Snake vs Crane?

Discussion in 'Chinese Martial Arts - General' started by TMA17, Mar 2, 2018.

  1. TMA17

    TMA17 Black Belt

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    What is the meaning and origin behind the Snake vs Crane emblem you see within Kung Fu?

    This is what I found:

    “Legend tells us that the founding father of Tai Chi lived around the late 13th century and early 14th century. He left his position as a government official to live the life of a wanderer and a hermit in the mountains. Travelling from place to place he learnt techniques of meditation and martial arts under various Taoists.

    Until this time, most martial arts systems used great force, effort and muscular strength. Chang San-feng was dissatisfied with how these systems related to the principles and philosophies of his Taoist practices.

    One day, he was witness to a snake and a crane in combat with each other. He watched as the crane swooped down from a tree with its wings fully spread, the snake hissed a challenge which the crane took up by using its sharp pointed beak to initiate an attack. The snake used its deceptive coiling movements to evade the danger and responded by lashing at the crane with its tail. The crane lifted its leg to avoid the strike and then used its claws to attack. Again the snake evaded this by twisting and turning, whilst instinctively countering with its mouth. The crane curled its neck to escape the venom and beat its huge wings to force the snake away.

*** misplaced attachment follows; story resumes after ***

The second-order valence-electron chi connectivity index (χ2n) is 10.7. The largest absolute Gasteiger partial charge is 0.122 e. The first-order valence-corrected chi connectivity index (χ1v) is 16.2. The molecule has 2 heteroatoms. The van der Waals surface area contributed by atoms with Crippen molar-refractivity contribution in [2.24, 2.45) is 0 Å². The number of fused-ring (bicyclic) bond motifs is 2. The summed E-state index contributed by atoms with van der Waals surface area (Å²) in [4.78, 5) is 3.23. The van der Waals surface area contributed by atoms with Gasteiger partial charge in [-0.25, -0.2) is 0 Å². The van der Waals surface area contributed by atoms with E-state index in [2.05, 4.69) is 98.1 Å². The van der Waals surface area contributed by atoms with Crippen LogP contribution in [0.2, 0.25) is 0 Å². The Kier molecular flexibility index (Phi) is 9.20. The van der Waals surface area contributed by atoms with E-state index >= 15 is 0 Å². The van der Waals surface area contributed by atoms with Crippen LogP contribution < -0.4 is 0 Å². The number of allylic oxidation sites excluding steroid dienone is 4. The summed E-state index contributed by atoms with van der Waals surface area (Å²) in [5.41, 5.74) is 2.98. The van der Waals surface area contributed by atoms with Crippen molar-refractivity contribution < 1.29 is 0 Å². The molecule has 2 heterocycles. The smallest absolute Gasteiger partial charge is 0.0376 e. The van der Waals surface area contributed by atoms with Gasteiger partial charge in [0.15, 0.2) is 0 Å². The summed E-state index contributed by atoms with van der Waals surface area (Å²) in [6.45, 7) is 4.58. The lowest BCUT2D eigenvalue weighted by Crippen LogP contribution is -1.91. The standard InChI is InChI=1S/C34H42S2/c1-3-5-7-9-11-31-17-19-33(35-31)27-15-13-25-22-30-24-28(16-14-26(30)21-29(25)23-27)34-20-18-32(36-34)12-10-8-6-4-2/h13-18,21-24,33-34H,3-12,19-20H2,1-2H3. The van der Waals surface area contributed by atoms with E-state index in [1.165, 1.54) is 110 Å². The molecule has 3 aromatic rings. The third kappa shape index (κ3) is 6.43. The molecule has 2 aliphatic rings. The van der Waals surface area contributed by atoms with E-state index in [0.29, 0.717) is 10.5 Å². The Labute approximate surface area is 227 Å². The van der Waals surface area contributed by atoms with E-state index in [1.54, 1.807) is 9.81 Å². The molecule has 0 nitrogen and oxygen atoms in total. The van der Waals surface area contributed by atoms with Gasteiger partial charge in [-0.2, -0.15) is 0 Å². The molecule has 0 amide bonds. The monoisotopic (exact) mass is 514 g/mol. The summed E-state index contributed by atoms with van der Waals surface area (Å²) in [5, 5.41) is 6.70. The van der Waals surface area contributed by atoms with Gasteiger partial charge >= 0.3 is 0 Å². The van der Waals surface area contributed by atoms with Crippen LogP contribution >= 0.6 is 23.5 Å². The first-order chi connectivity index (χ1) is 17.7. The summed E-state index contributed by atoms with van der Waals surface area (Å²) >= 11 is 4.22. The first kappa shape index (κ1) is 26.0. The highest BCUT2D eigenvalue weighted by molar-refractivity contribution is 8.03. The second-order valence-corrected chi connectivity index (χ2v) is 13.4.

Eventually, after tiring themselves out, the two combatants called a draw, the snake slithered away and the crane returned to its tree perch.

    Mesmerised and exhilarated by this contest – Chang realised that he had been witnessing a perfect exhibition of the I Ching principles of adapting to change and the ability to blend soft and hard, strength and yielding. The continuity and flow of the circular movements seemed in accord with his Taoist observations of nature.

    He studied the crane and the snake as well as other wild animals, the movement of water, winds and clouds, the nature of bamboo and trees. These natural movements and feelings were gradually embraced and incorporated into his new system.

    Chang San-feng lived in the Wu Tang Mountains and it was here that he taught several disciples. Today we see remnants of this story in the Tai Chi movements of ‘White Crane Spreading its Wings’and in ‘Snake Creeps Down’.

    The crane and the snake are two creatures that are rich in symbolism. Before considering their dual significance within the context of this story, we should look at each of them individually.”
     
    Last edited: Mar 2, 2018
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